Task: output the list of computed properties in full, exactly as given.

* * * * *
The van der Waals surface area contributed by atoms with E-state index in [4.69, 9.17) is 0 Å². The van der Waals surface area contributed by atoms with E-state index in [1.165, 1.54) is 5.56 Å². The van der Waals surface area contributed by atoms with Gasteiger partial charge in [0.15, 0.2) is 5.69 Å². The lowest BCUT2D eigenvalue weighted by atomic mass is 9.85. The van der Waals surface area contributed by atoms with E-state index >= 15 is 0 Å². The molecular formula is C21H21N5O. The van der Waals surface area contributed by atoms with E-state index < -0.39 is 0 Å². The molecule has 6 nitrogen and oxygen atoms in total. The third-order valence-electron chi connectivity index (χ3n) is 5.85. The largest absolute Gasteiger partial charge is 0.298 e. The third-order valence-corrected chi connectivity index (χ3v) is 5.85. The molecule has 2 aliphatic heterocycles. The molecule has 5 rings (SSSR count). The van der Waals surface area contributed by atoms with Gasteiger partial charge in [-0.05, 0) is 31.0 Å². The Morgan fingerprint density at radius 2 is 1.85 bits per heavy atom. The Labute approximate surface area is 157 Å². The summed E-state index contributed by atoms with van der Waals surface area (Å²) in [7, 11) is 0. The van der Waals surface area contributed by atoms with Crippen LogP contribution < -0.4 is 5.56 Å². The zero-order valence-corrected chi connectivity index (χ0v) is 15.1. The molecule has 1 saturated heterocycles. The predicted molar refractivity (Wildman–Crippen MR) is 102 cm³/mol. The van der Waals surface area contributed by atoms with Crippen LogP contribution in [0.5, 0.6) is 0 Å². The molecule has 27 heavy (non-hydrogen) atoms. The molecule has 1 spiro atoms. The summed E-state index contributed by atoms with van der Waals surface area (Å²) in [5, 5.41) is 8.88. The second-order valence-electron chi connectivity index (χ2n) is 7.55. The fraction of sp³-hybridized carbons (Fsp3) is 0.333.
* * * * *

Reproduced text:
The van der Waals surface area contributed by atoms with E-state index in [4.69, 9.17) is 0 Å². The van der Waals surface area contributed by atoms with E-state index in [1.165, 1.54) is 5.56 Å². The van der Waals surface area contributed by atoms with Gasteiger partial charge in [0.15, 0.2) is 5.69 Å². The lowest BCUT2D eigenvalue weighted by atomic mass is 9.85. The van der Waals surface area contributed by atoms with E-state index >= 15 is 0 Å². The molecular formula is C21H21N5O. The van der Waals surface area contributed by atoms with E-state index < -0.39 is 0 Å². The molecule has 6 nitrogen and oxygen atoms in total. The third-order valence-electron chi connectivity index (χ3n) is 5.85. The largest absolute Gasteiger partial charge is 0.298 e. The third-order valence-corrected chi connectivity index (χ3v) is 5.85. The molecule has 2 aliphatic heterocycles. The molecule has 5 rings (SSSR count). The van der Waals surface area contributed by atoms with Gasteiger partial charge in [-0.05, 0) is 31.0 Å². The Morgan fingerprint density at radius 2 is 1.85 bits per heavy atom. The Labute approximate surface area is 157 Å². The summed E-state index contributed by atoms with van der Waals surface area (Å²) in [7, 11) is 0. The van der Waals surface area contributed by atoms with Crippen LogP contribution < -0.4 is 5.56 Å². The zero-order valence-corrected chi connectivity index (χ0v) is 15.1. The molecule has 1 saturated heterocycles. The predicted molar refractivity (Wildman–Crippen MR) is 102 cm³/mol. The van der Waals surface area contributed by atoms with Crippen LogP contribution in [0.5, 0.6) is 0 Å². The molecule has 27 heavy (non-hydrogen) atoms. The molecule has 1 spiro atoms. The summed E-state index contributed by atoms with van der Waals surface area (Å²) in [5, 5.41) is 8.88. The second-order valence-electron chi connectivity index (χ2n) is 7.55. The fraction of sp³-hybridized carbons (Fsp3) is 0.333.